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Past studies have shown that toddlers are very helpful toward struggling people, even strangers, but questions remain about whether this altruism extends to other species.
It does, according to the Guardian.
A new research paper showed children as young as two would go out of their way to help dogs get toys or tasty treats, despite lacking any relationship with the animal.
In their experiments, a research team recruited 97 toddlers between the ages of 20 and 47 months and watched them interact with three child-friendly dogs. Separating them with a fence, the researchers dropped toys or snacks on the child’s side – just beyond the dog’s reach.
Afterward, the toddlers were twice as likely to give the items to the pups when the dogs showed interest, such as whimpering or pawing after the objects.
Meanwhile, when the dogs were interested in the objects, the children assisted in half of the situations, but only in a quarter of the cases when the pooches were not.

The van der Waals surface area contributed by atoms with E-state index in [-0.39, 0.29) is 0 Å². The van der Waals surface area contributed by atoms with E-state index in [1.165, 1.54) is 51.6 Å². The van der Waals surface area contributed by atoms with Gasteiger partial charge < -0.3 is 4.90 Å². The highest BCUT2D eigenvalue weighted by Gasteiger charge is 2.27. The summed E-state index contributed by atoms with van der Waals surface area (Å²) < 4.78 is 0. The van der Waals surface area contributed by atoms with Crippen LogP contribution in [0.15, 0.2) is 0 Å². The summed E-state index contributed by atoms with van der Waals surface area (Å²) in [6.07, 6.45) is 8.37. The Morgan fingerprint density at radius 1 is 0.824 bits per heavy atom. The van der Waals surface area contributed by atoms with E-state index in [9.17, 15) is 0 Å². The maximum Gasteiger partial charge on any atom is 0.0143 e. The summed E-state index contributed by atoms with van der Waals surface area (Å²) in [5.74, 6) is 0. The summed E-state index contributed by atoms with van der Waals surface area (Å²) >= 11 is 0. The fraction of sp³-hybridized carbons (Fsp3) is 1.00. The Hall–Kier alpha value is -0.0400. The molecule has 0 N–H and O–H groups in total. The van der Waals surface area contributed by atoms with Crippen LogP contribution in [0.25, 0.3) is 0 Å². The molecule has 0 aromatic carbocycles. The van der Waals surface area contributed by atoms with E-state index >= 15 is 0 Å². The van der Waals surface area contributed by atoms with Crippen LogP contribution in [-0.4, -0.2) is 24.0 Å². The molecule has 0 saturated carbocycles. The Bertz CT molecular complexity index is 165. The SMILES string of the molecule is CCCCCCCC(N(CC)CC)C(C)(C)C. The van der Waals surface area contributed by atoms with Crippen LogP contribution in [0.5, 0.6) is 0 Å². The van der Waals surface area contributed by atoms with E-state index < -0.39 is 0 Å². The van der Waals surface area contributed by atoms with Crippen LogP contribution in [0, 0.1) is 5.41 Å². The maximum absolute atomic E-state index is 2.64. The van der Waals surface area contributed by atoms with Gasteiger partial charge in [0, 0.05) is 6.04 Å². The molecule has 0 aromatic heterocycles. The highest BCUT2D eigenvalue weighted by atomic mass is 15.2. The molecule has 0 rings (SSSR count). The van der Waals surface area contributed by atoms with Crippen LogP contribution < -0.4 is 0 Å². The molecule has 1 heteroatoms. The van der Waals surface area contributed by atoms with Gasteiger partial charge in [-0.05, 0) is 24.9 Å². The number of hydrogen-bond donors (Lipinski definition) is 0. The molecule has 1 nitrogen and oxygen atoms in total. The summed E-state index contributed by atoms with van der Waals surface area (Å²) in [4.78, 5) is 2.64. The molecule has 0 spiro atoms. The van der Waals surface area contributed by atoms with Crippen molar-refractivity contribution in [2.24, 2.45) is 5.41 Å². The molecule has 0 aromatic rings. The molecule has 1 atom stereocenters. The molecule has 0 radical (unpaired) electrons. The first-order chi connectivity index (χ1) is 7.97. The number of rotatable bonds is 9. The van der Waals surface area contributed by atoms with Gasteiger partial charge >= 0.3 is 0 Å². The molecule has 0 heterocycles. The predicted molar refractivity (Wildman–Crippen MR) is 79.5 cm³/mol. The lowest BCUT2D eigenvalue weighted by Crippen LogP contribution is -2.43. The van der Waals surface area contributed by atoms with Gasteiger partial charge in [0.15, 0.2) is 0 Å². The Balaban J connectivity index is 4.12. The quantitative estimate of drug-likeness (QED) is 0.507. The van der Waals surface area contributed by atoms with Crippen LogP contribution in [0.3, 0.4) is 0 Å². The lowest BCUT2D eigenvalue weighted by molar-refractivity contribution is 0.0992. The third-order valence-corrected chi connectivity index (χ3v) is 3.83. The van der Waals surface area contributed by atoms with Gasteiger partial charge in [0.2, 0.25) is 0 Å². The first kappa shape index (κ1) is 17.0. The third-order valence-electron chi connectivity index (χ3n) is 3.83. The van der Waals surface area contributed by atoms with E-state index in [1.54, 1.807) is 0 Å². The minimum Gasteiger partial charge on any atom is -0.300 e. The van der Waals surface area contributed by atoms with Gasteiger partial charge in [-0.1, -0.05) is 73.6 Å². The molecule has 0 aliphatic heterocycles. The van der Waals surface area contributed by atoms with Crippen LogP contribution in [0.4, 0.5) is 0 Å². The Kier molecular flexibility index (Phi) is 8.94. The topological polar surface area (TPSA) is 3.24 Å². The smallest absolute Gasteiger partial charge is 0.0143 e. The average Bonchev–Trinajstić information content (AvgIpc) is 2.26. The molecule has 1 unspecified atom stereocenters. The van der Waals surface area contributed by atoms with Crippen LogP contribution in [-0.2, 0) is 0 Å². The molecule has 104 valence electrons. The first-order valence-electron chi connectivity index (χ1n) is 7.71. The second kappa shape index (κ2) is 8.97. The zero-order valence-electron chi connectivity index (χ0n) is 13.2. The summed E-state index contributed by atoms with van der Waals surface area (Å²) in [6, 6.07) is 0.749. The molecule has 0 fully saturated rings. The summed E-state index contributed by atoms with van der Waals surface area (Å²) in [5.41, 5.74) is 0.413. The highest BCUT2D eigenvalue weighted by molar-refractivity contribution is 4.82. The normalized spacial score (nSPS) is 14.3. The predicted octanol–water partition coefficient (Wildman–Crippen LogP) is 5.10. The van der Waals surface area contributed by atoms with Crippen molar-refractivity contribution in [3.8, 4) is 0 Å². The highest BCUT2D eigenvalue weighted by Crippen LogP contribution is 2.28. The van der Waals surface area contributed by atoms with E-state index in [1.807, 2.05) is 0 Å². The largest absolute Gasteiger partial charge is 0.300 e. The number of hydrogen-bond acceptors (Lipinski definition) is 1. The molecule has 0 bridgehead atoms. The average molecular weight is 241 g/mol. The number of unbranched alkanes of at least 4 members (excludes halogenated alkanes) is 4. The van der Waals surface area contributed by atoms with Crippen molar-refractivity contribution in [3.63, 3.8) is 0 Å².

The results showed that toddlers not only understood the canines’ wishes but also helped them despite slim chances of the animals returning the favor, the team noted.
Lead author Rachna Reddy explained that the study is significant because it underscores how humans’ friendly behavior toward other species could have helped in animal domestication.
“Why we came to domesticate animals is a big mystery, and this is one piece of evidence that might help us to understand that mystery,” she said.